The find makes this at least the second cross-border tunnel discovered since the launch of Operation Northern Shield last week to expose and neutralize terror tunnels Hezbollah has constructed along the Israel-Lebanon border since 2006.
IDF spokesperson Lt. Col. Jonathan Conricus told reporters the new tunnel runs into Israel but “does not pose an imminent threat to Israeli communities.”
He said explosives were placed in the tunnel to prevent infiltration into Israel, adding that Israel holds the Lebanese government responsible “for the activities and all Hezbollah violations.”
Earlier on Saturday, IDF troops operating in the Rakefet enclave near the border, fired at three Hezbollah suspects who approached them in accordance with the rules of engagement.
Conricus said Israeli troops crossed the fence into Lebanon but did not exceed the UN-established border demarcation, known as the “Blue Line."
He added Israeli forces also installed technological sensors to control a tunnel, noting the Hezbollah operatives made use of the bad weather in an attempt “to probably take the sensors” but fled after Israeli forces opened fire at them.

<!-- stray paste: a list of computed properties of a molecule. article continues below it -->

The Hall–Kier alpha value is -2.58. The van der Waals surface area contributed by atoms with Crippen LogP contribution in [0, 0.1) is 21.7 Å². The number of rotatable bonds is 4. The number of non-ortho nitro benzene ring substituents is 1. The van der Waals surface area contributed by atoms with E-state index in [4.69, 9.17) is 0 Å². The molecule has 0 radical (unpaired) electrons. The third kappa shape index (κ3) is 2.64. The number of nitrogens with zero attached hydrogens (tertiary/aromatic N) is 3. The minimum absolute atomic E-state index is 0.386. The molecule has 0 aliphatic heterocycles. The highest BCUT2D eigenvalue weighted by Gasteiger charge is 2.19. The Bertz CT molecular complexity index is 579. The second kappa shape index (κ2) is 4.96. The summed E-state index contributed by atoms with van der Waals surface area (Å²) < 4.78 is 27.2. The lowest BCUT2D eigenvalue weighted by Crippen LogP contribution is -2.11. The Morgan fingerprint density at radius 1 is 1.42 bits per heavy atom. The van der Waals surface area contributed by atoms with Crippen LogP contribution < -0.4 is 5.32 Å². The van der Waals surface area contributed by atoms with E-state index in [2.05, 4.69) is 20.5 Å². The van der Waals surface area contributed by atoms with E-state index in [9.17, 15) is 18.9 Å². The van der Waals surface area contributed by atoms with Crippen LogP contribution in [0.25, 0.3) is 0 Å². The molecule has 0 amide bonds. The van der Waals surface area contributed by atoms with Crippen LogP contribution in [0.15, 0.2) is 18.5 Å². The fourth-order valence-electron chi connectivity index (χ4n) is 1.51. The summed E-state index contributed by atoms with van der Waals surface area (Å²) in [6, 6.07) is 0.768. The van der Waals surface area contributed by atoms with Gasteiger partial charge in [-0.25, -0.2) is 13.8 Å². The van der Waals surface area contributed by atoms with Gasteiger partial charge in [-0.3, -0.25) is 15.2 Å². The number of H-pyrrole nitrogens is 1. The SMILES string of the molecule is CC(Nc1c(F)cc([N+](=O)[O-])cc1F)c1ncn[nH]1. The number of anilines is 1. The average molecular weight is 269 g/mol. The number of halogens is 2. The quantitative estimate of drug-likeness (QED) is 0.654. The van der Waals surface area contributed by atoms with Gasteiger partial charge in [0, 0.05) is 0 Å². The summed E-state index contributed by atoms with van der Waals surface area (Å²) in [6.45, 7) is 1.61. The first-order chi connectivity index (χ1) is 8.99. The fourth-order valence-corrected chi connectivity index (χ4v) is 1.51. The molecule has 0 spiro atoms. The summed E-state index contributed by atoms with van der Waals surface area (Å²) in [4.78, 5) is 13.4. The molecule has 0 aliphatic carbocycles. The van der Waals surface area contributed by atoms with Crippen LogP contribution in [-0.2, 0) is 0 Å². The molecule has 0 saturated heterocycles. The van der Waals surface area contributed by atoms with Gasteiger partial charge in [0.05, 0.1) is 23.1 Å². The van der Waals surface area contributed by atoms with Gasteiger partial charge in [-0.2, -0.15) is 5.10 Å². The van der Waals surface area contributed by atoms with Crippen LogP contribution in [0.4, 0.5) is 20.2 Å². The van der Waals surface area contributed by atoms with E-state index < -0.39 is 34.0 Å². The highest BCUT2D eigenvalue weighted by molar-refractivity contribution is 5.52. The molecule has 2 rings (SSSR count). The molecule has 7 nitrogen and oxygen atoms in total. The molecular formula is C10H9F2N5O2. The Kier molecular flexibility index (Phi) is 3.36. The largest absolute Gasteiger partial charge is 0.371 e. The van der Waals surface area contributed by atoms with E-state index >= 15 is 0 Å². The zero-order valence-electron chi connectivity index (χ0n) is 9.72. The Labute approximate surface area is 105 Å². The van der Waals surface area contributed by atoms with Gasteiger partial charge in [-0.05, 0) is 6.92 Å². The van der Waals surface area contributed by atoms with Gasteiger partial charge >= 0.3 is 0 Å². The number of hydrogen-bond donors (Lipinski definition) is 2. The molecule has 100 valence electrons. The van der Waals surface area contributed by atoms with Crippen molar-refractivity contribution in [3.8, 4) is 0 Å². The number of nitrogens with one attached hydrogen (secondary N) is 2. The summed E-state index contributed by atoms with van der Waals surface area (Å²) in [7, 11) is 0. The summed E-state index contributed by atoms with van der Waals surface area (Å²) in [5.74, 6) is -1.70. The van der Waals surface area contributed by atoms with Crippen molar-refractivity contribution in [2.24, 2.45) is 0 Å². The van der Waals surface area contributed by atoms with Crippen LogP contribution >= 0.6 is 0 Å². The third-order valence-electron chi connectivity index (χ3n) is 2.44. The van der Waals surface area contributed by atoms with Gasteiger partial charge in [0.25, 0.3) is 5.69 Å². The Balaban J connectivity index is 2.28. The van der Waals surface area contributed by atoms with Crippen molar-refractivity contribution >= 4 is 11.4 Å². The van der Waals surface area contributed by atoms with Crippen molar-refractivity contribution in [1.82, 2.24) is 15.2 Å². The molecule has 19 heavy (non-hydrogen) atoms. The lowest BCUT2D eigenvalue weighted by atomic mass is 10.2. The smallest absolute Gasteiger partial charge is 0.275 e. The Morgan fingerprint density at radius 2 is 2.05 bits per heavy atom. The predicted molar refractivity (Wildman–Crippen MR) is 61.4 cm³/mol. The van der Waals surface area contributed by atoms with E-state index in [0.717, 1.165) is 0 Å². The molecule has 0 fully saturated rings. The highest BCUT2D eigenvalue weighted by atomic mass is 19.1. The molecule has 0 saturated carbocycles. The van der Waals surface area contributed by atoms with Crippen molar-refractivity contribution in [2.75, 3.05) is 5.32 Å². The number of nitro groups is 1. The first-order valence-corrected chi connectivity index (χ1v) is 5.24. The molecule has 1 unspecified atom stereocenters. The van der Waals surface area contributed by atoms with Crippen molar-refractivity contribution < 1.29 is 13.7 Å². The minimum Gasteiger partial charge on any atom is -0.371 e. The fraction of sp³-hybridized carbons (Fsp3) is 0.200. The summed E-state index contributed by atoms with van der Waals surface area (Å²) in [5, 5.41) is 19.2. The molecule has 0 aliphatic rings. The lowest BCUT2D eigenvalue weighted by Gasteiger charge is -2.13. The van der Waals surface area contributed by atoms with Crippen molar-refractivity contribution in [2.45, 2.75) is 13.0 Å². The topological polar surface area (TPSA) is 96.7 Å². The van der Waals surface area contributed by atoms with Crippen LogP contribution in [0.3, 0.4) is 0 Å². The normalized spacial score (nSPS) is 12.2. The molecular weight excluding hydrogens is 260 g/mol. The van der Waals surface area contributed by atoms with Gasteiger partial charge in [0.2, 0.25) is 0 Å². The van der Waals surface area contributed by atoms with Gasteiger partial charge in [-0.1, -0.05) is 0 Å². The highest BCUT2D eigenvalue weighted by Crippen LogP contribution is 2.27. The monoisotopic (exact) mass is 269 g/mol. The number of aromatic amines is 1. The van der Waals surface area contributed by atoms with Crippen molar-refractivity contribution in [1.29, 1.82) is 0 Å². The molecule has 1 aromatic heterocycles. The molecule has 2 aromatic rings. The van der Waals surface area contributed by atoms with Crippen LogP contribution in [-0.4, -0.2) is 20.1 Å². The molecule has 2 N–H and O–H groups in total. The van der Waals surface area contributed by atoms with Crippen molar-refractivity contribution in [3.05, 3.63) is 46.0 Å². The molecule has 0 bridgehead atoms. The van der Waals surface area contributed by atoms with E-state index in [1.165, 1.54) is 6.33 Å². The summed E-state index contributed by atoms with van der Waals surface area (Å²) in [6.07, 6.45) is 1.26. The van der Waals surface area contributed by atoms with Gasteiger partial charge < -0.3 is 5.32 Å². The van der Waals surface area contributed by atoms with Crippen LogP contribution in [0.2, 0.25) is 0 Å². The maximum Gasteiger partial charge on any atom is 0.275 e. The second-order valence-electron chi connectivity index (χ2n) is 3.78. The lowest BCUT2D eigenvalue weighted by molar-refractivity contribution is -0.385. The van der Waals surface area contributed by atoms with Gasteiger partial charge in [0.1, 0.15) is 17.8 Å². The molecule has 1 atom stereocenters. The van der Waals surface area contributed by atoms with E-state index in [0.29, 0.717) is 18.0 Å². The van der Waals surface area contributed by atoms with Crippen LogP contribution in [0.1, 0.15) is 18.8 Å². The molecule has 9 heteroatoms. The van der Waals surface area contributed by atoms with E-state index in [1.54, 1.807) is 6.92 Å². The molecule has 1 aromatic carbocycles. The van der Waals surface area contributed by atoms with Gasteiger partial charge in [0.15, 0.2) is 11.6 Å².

Lebanon’s state-run National News Agency, however, said the IDF soldiers shot into the air when they saw a Lebanese army patrol near the border demarcation.
“Israeli enemy soldiers shot into the air following their deployment near the Blue Line in Kroum al-Sharaqi region to the east of Meis al-Jabal village,” NNA said.
The Israelis “were surprised, due to thick fog, by a routine Lebanese army patrol inside the Lebanese territories,” it added.
There were no reports of casualties.
Meanwhile, Prime Minister Benjamin Netanyahu called Russian President Vladimir Putin to discuss Israel’s intention to foil the tunnels’ threat.
Netanyahu vowed to continue efforts “to prevent the establishment of an Iranian presence in Syria and to act against Iranian and Hezbollah aggression,” a PMO statement said.
It also said that Netanyahu and Putin agreed that mutual security teams will meet to discuss possible threats and Operation Northern Shield.
On Thursday, the United Nations peacekeeping Interim Force in Lebanon (UNIFIL) confirmed the existence of a tunnel near the Blue Line, describing it as a “serious occurrence”.
Asked what Israel expected UNIFIL to do, Conricus said: “To go to the locations that we have singled out and pinpointed, to locate the tunnels and then to make sure that those access points are blocked from the Lebanese side.”
The situation has so far remained calm on both sides of the border. But the operation has brought renewed attention to a frontier across which Israel and the Hezbollah fought the Second Lebanon Waa in 2006.
Reuters contributed to this report.